Default Settings

Here at the human factory, we’ve got two sets of default settings you can choose from when ordering your child.

Girl: pink, likes boys, wants children, enjoys dressing up as a princess.

Boy: blue, likes girls, enjoys dressing up as a fireman.

These might seem a little limiting, but, you know, there’s a lot of room for imagination here. For example, boys can sometimes grow up to be policemen instead of firemen. Or CEOs of major financial companies. Or lawyers, or doctors. And girls…might want two children, or maybe three. Or maybe even four! Like I say, there’s some flexibility here.

The reason that I bring up this topic is that I find it simply fascinating that even many progressives kind of assume that children are going to fit into these two default settings. This was brought home for me when I read an article in The New York Times talking about middle schoolers coming out as gay, and encountered a lot of resistance from people going “well, how do people that young know that they are gay?”

If you’re under 18 and you say that you are queer, or trans gender, or want to pursue an occupation usually closed to people who share your sex, people automatically assume that you can’t really know what you want, because you’re breaking out of the factory default. A nine year old girl who knows that he is really a boy “doesn’t know what [she] wants and may change [her] mind.” People effortlessly degender trans children all the time because, you know, they’re children, how could they possibly know?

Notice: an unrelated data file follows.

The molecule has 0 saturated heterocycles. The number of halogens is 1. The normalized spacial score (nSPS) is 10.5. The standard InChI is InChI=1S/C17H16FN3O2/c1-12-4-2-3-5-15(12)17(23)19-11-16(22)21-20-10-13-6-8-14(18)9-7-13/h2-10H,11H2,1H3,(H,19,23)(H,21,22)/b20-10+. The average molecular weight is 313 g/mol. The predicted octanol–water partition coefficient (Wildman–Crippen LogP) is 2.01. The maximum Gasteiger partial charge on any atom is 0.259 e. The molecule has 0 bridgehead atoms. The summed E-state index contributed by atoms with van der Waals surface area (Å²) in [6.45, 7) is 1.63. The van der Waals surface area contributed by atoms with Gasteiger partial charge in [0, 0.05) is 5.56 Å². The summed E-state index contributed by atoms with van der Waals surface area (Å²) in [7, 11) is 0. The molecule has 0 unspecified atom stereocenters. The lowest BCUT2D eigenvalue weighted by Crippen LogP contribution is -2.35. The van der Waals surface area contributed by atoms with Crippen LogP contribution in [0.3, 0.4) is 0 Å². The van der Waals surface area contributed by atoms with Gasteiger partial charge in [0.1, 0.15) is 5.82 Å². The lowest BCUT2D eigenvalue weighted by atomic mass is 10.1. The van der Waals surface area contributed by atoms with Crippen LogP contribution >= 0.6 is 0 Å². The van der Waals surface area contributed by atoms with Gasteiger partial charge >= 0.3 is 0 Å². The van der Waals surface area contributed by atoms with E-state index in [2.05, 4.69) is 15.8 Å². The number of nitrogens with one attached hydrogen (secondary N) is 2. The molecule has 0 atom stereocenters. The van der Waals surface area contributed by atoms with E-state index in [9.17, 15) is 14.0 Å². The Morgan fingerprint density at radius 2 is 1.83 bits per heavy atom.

An eleven year old girl who comes out as a lesbian “doesn’t really know” what her sexual orientation is, because, how could she? She’s never even had a sexual encounter with another girl, so how can she be so sure that she likes girls? She’s going to change her mind once she grows up and meets a nice boy.

When a boy says that he wants to grow up to a nurse, someone is going to tell him “oh no, you can grow up to be a doctor, if you want, you’re a boy. You don’t need to be just a nurse.” When a young girl announces that she wants three children, everyone nods and smiles in approval. When a young girl announces that she doesn’t want children, she is reprimanded and informed that she’s going to change her mind later.

As a society, we assume that children are cis and straight until proved otherwise, and that their characteristics are going to fit within a set of known, understood, and comfortable parameters. And, believe me, ample proof will need to be provided. Why do we make this assumption? Because we’re trained to, as a culture.

A better question might be: Why are we automatically assuming that all children are straight, since, you know, how could they know? They shouldn’t be having sexual encounters, so there’s really no way to tell how their sexuality is going to go, in the end. Why are we assuming that all children are cis, when trans people repeatedly talk about the fact that they have known that their assigned gender is wrong from an extremely young age? Why do we assume that all women want to have children, when in fact many childfree individuals have known they didn’t want children from a very young age? Why do we continue to believe that gender is a determining factor in what kind of occupation someone can/should be interested in?

Why are we falling into the factory default trap and assuming that everyone is going to fit within a socially accepted mold? Do parents have any idea of how harmful their assumptions about their children are? I realize that it’s extremely difficult to raise children in an entirely neutral world, although many parents certainly try as best they can.